Take Action! Use August Recess to Meet with Your Members of Congress In-District

Members of Congress will be home through Labor Day. Reach out and schedule a visit!

Congress will be in recess from through Labor Day. Now is the perfect time to schedule an in-district meeting or site visit with your federal lawmakers to educate them about the importance of affordable housing and how potential budget cuts will hurt people with low incomes.

Here are some resources you can use:

  • Summer 2017 Issues Guide: Top five critical issues before Congress.
  • Resources from the Our Homes, Our Voices campaign: Resources include talking points, sample op-eds, tweets, and how-to guides for setting up in-district meetings and site visits.
  • Town Halls: Check out townhallproject.com to see if your lawmakers are holding town hall meetings you can attend. Here are some questions to ask:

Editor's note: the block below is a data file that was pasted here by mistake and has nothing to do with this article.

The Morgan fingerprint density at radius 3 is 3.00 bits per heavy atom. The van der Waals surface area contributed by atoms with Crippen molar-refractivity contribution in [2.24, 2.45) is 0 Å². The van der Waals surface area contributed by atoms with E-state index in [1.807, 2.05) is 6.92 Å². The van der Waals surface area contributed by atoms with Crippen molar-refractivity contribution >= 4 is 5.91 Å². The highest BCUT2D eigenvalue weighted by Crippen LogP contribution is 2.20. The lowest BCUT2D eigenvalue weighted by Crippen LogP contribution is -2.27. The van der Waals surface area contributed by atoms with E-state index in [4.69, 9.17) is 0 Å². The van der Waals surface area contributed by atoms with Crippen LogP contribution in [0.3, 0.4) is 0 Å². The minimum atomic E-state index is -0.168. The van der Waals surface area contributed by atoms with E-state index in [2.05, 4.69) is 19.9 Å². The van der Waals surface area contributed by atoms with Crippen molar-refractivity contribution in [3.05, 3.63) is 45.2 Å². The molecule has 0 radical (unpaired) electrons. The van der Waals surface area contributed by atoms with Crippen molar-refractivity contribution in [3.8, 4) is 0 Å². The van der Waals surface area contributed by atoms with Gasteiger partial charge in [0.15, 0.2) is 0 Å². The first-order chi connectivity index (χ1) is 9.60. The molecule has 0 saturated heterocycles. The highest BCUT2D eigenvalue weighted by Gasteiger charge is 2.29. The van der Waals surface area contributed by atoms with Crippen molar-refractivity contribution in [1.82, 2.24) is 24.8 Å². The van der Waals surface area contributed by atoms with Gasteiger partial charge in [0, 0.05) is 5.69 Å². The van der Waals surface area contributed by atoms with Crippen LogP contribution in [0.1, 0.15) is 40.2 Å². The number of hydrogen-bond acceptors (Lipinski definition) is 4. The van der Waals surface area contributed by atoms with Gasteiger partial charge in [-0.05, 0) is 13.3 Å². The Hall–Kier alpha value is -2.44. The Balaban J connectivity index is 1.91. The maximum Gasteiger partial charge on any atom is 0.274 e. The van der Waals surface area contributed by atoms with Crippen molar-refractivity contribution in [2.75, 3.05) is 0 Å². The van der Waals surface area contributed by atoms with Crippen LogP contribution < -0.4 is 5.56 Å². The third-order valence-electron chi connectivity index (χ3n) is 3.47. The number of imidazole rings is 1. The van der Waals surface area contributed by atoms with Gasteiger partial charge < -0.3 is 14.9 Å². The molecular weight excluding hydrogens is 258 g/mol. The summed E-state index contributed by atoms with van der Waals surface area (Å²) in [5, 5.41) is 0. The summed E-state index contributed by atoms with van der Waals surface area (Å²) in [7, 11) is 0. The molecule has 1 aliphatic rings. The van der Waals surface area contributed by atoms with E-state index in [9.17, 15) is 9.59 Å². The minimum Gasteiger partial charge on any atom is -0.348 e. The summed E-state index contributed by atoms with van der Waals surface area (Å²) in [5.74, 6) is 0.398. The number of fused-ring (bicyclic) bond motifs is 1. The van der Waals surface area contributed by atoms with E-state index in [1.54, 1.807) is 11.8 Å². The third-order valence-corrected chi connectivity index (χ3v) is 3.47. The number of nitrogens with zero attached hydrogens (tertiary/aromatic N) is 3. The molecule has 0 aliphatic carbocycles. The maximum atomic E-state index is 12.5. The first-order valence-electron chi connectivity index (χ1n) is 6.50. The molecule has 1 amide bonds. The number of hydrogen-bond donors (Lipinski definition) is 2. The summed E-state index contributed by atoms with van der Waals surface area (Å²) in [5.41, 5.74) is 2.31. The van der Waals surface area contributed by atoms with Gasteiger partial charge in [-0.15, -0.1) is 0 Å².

• Question 1: Only 1 in 4 people who need housing assistance actually gets this help. Without a deal to lift the spending caps, this shortfall could get even worse if we see funding cuts to programs that help families keep roofs over their heads. Where will these families go if they are evicted from their homes or have to live out of their cars?
    • Question 2: Without a bipartisan deal to lift spending caps, Congress may cut or eliminate resources that our state uses to revitalize distressed areas, build senior centers and health clinics, help families get out of shelters and into homes, and help the lowest income people afford a place to live. What are you doing to help reach a budget deal?
    • Question 3: We are facing an affordable rental housing crisis in our state and across the nation. It will be impossible to solve this problem unless Congress lifts the spending caps so that we can invest more — not less — in housing opportunities. Will you commit to this? And what more should Congress be doing to address this national crisis?
    • Question 4: Republicans in Congress are currently discussing ways to reform the mortgage interest deduction in the broader conversation around tax reform. This raises the question of how Congress should invest the savings generated by mortgage interest deduction reform: lower tax rates or reinvest the savings in affordable housing. Do you support keeping housing dollars in housing?